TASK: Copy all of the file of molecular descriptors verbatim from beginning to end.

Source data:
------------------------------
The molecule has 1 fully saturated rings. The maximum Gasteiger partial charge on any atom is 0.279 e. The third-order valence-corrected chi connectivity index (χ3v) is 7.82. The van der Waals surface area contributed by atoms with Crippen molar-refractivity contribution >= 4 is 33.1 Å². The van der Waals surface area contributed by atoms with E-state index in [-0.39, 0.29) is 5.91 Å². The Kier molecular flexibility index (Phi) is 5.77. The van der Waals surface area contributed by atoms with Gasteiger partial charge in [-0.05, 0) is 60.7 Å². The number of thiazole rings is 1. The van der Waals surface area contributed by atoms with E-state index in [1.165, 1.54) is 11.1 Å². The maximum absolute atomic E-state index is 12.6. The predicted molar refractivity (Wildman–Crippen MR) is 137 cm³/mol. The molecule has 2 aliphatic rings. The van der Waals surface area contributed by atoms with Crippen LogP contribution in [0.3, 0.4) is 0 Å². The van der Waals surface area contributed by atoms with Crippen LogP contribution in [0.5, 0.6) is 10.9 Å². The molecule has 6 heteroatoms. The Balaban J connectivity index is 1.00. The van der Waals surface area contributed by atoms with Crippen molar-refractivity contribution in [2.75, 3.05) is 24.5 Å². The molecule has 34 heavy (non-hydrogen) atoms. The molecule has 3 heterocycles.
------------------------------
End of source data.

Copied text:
The molecule has 1 fully saturated rings. The maximum Gasteiger partial charge on any atom is 0.279 e. The third-order valence-corrected chi connectivity index (χ3v) is 7.82. The van der Waals surface area contributed by atoms with Crippen molar-refractivity contribution >= 4 is 33.1 Å². The van der Waals surface area contributed by atoms with E-state index in [-0.39, 0.29) is 5.91 Å². The Kier molecular flexibility index (Phi) is 5.77. The van der Waals surface area contributed by atoms with Gasteiger partial charge in [-0.05, 0) is 60.7 Å². The number of thiazole rings is 1. The van der Waals surface area contributed by atoms with E-state index in [1.165, 1.54) is 11.1 Å². The maximum absolute atomic E-state index is 12.6. The predicted molar refractivity (Wildman–Crippen MR) is 137 cm³/mol. The molecule has 2 aliphatic rings. The van der Waals surface area contributed by atoms with Crippen LogP contribution in [0.3, 0.4) is 0 Å². The van der Waals surface area contributed by atoms with Crippen LogP contribution in [0.5, 0.6) is 10.9 Å². The molecule has 6 heteroatoms. The Balaban J connectivity index is 1.00. The van der Waals surface area contributed by atoms with Crippen molar-refractivity contribution in [2.75, 3.05) is 24.5 Å². The molecule has 34 heavy (non-hydrogen) atoms. The molecule has 3 heterocycles.